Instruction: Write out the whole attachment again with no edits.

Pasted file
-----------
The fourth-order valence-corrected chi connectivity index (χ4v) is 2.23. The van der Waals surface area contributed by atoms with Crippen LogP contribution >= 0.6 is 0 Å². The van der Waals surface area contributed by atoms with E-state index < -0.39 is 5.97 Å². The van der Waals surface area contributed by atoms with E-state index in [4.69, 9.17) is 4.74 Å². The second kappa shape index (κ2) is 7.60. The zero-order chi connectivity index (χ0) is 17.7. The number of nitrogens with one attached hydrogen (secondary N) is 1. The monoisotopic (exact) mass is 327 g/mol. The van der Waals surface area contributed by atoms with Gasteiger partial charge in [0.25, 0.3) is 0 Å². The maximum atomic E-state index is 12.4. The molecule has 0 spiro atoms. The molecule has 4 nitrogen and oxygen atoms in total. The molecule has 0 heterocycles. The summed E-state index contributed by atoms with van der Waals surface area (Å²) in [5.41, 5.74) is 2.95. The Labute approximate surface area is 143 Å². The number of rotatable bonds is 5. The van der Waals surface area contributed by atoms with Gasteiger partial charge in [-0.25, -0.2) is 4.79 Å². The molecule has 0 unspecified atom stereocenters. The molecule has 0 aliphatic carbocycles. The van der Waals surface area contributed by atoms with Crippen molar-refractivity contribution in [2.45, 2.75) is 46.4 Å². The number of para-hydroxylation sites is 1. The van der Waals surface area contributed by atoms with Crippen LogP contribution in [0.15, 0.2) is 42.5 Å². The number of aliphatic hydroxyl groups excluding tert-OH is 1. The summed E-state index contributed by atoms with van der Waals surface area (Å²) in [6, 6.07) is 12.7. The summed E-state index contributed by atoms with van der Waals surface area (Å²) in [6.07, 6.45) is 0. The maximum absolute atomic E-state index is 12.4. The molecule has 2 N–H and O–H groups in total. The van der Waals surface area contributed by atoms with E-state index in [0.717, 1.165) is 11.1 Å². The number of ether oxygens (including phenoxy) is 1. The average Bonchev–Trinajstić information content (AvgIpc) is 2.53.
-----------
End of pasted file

The fourth-order valence-corrected chi connectivity index (χ4v) is 2.23. The van der Waals surface area contributed by atoms with Crippen LogP contribution >= 0.6 is 0 Å². The van der Waals surface area contributed by atoms with E-state index < -0.39 is 5.97 Å². The van der Waals surface area contributed by atoms with E-state index in [4.69, 9.17) is 4.74 Å². The second kappa shape index (κ2) is 7.60. The zero-order chi connectivity index (χ0) is 17.7. The number of nitrogens with one attached hydrogen (secondary N) is 1. The monoisotopic (exact) mass is 327 g/mol. The van der Waals surface area contributed by atoms with Gasteiger partial charge in [0.25, 0.3) is 0 Å². The maximum atomic E-state index is 12.4. The molecule has 0 spiro atoms. The molecule has 4 nitrogen and oxygen atoms in total. The molecule has 0 heterocycles. The summed E-state index contributed by atoms with van der Waals surface area (Å²) in [5.41, 5.74) is 2.95. The Labute approximate surface area is 143 Å². The number of rotatable bonds is 5. The van der Waals surface area contributed by atoms with Gasteiger partial charge in [-0.25, -0.2) is 4.79 Å². The molecule has 0 unspecified atom stereocenters. The molecule has 0 aliphatic carbocycles. The van der Waals surface area contributed by atoms with Crippen molar-refractivity contribution in [2.45, 2.75) is 46.4 Å². The number of para-hydroxylation sites is 1. The van der Waals surface area contributed by atoms with Crippen LogP contribution in [0.15, 0.2) is 42.5 Å². The number of aliphatic hydroxyl groups excluding tert-OH is 1. The summed E-state index contributed by atoms with van der Waals surface area (Å²) in [6, 6.07) is 12.7. The summed E-state index contributed by atoms with van der Waals surface area (Å²) in [6.07, 6.45) is 0. The maximum absolute atomic E-state index is 12.4. The molecule has 2 N–H and O–H groups in total. The van der Waals surface area contributed by atoms with E-state index in [0.717, 1.165) is 11.1 Å². The number of ether oxygens (including phenoxy) is 1. The average Bonchev–Trinajstić information content (AvgIpc) is 2.53.